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3D printing helps ETH Zurich scientists create beating silicone heart

15 July 2017

Cohrs thereby states the "goal is to develop an artificial heart that is roughly the same size as the patient's own one and which imitates the human heart as closely as possible in form and function".

One problem with artificial hearts is that metal and plastic mechanisms can be hard to integrate with tissue, or damage the blood due to their unnatural movement style.

In the future, it could be used as an temporary heart instead of the blood pumps hospitals use today for patients waiting for a heart transplant. These tests proved that the system works at a fundamental level, and that the artificial heart moved in a way similar to the real thing.

The technology of 3D-printing has allowed the invention of a complex structure with the weight of only 390 grams.

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This new silicone heart was developed by researchers at the Functional Materials Laboratory at ETH Zurich in Switzerland.

It consists of left and right ventricles that separated by the special chamber which acts as the muscle. As the chamber is inflated and deflate by pressurized air, it pumps the fluid from the chambers.

Unfortunately, the device only lasts for about 3,000 beats, which for an average person represents about 45 to 60 minutes of functionality. The findings were reported in the journal Artificial Organs. After that, the material can no longer withstand the strain.

The heart is only a proof of concept, and now won't last longer than 3,000 beats - which equates to around half an hour - but the team intends to improve the strength of the material in further iterations.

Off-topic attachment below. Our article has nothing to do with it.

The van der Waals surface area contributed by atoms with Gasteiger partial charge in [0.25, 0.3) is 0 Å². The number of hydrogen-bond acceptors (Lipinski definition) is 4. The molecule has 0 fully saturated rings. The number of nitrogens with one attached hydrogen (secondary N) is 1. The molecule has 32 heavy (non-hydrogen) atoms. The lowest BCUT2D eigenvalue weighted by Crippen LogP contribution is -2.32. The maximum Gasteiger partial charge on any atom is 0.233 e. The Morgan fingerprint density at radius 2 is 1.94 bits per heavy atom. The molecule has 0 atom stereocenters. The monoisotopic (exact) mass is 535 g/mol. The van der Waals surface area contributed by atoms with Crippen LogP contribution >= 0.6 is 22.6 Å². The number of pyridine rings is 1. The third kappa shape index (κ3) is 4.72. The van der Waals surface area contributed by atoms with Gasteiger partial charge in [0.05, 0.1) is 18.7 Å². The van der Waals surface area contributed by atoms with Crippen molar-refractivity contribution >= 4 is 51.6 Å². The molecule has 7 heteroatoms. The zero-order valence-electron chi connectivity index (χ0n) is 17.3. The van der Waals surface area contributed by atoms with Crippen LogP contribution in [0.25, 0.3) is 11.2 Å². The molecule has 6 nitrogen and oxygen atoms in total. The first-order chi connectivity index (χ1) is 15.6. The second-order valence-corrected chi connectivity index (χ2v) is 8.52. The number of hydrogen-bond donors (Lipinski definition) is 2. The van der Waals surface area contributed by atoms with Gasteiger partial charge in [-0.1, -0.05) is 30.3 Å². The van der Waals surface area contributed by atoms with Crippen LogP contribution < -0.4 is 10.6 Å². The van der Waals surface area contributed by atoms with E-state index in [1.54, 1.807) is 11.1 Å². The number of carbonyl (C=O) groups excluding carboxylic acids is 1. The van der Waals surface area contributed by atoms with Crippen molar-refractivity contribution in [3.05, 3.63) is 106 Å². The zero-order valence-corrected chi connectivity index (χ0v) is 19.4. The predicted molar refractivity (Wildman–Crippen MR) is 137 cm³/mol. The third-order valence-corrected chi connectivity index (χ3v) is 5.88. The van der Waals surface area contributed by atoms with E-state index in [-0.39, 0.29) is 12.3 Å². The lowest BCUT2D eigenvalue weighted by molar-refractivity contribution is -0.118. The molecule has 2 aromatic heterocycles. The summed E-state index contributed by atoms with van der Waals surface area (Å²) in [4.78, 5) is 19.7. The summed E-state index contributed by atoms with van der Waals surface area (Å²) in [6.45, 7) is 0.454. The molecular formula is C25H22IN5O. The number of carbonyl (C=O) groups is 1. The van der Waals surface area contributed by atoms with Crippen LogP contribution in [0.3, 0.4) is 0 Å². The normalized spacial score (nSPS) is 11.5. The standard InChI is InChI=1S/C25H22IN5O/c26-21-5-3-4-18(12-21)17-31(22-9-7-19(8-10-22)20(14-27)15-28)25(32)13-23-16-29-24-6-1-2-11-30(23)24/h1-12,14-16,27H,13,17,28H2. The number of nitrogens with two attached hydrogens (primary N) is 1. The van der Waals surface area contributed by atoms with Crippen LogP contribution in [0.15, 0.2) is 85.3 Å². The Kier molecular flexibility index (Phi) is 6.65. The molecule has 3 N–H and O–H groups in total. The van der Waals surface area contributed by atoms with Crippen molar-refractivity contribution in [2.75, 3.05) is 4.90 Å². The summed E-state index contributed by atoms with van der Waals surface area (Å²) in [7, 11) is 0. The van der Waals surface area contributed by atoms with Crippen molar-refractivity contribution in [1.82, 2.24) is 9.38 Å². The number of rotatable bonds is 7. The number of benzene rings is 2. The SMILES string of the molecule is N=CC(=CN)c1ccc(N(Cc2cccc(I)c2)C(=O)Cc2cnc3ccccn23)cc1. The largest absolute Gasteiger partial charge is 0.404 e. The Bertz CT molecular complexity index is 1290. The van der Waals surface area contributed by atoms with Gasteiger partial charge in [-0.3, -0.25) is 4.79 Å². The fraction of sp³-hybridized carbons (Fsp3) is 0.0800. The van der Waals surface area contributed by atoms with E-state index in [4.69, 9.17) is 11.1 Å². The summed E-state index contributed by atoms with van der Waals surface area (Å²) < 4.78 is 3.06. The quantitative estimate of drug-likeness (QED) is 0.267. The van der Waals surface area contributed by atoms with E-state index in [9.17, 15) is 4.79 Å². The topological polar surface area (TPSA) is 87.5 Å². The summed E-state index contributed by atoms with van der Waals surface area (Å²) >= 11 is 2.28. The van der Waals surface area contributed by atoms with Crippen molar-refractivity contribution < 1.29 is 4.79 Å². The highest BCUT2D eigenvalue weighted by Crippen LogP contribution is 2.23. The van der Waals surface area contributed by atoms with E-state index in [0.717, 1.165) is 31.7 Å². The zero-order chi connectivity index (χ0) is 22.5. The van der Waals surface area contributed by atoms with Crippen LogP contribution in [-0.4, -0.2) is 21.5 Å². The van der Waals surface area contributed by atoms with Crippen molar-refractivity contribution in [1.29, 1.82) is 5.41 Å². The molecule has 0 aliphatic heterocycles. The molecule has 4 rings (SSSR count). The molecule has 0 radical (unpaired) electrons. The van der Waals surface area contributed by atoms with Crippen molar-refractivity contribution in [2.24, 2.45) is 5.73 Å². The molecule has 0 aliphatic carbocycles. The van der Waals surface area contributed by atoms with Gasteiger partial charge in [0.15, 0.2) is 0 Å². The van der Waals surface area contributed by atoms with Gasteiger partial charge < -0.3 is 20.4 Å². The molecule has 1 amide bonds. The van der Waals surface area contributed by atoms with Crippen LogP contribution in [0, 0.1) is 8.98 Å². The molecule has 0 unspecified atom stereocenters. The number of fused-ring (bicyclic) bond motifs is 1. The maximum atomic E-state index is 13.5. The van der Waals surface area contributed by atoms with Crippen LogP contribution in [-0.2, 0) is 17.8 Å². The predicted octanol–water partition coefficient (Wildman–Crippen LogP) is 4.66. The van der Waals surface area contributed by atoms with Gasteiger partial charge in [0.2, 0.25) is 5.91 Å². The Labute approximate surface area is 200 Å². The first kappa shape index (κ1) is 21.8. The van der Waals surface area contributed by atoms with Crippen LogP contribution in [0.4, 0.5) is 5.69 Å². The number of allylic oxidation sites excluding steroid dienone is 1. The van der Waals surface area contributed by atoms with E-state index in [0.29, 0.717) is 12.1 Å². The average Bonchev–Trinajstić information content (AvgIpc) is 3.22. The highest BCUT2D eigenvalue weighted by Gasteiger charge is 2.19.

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But the heart is a success in other ways: "This was simply a feasibility test", Cohrs said. "Our goal was not to present a heart ready for implantation, but to think about a new direction for the development of artificial hearts". Most current devices use mechanical approaches to pump blood, which can develop faults and can damage the blood they're pumping. The researchers of the silicone heart made use of this testing environment for their development process which also included the use of a fluid with comparable viscosity as human blood.

"As a mechanical engineer, I would never have thought that I would ever hold a soft heart in my hands", said Anastasios Petrou, a doctoral student on the project.

This development is yet far from the actual implant and studies will be continued.

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3D printing helps ETH Zurich scientists create beating silicone heart